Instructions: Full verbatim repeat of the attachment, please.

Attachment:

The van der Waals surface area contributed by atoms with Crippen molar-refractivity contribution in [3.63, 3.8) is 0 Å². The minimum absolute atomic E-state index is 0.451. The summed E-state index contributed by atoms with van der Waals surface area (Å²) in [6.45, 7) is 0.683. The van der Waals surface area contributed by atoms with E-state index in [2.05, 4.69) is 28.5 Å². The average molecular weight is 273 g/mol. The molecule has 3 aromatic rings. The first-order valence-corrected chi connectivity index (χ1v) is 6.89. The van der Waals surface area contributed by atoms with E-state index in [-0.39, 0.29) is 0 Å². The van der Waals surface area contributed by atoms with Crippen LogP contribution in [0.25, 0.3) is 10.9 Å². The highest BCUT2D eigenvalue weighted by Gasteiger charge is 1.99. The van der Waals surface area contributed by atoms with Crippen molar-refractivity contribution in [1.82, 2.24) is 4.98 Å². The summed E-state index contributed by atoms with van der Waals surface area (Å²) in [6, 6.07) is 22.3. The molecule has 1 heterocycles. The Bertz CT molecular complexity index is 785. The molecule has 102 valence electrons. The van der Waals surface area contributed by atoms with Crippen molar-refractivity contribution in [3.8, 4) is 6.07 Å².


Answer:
The van der Waals surface area contributed by atoms with Crippen molar-refractivity contribution in [3.63, 3.8) is 0 Å². The minimum absolute atomic E-state index is 0.451. The summed E-state index contributed by atoms with van der Waals surface area (Å²) in [6.45, 7) is 0.683. The van der Waals surface area contributed by atoms with E-state index in [2.05, 4.69) is 28.5 Å². The average molecular weight is 273 g/mol. The molecule has 3 aromatic rings. The first-order valence-corrected chi connectivity index (χ1v) is 6.89. The van der Waals surface area contributed by atoms with E-state index in [-0.39, 0.29) is 0 Å². The van der Waals surface area contributed by atoms with Crippen LogP contribution in [0.25, 0.3) is 10.9 Å². The highest BCUT2D eigenvalue weighted by Gasteiger charge is 1.99. The van der Waals surface area contributed by atoms with Crippen molar-refractivity contribution in [1.82, 2.24) is 4.98 Å². The summed E-state index contributed by atoms with van der Waals surface area (Å²) in [6, 6.07) is 22.3. The molecule has 1 heterocycles. The Bertz CT molecular complexity index is 785. The molecule has 102 valence electrons. The van der Waals surface area contributed by atoms with Crippen molar-refractivity contribution in [3.8, 4) is 6.07 Å².